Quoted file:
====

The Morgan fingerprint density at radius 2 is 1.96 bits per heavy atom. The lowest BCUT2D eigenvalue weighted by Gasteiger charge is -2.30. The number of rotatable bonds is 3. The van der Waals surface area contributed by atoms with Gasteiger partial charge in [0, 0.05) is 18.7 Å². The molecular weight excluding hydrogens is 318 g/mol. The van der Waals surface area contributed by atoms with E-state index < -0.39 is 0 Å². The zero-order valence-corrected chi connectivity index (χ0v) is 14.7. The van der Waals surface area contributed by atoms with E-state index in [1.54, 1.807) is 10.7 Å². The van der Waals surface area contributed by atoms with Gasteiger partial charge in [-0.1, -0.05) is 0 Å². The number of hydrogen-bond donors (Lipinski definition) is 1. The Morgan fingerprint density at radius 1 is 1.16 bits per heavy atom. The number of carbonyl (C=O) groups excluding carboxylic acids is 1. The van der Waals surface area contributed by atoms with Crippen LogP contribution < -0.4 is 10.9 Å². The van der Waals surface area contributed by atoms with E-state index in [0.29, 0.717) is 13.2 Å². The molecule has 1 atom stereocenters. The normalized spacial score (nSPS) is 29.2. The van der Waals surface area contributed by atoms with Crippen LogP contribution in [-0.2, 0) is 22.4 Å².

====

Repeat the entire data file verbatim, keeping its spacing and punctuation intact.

The Morgan fingerprint density at radius 2 is 1.96 bits per heavy atom. The lowest BCUT2D eigenvalue weighted by Gasteiger charge is -2.30. The number of rotatable bonds is 3. The van der Waals surface area contributed by atoms with Gasteiger partial charge in [0, 0.05) is 18.7 Å². The molecular weight excluding hydrogens is 318 g/mol. The van der Waals surface area contributed by atoms with E-state index < -0.39 is 0 Å². The zero-order valence-corrected chi connectivity index (χ0v) is 14.7. The van der Waals surface area contributed by atoms with E-state index in [1.54, 1.807) is 10.7 Å². The van der Waals surface area contributed by atoms with Gasteiger partial charge in [-0.1, -0.05) is 0 Å². The number of hydrogen-bond donors (Lipinski definition) is 1. The Morgan fingerprint density at radius 1 is 1.16 bits per heavy atom. The number of carbonyl (C=O) groups excluding carboxylic acids is 1. The van der Waals surface area contributed by atoms with Crippen LogP contribution < -0.4 is 10.9 Å². The van der Waals surface area contributed by atoms with E-state index in [0.29, 0.717) is 13.2 Å². The molecule has 1 atom stereocenters. The normalized spacial score (nSPS) is 29.2. The van der Waals surface area contributed by atoms with Crippen LogP contribution in [-0.2, 0) is 22.4 Å².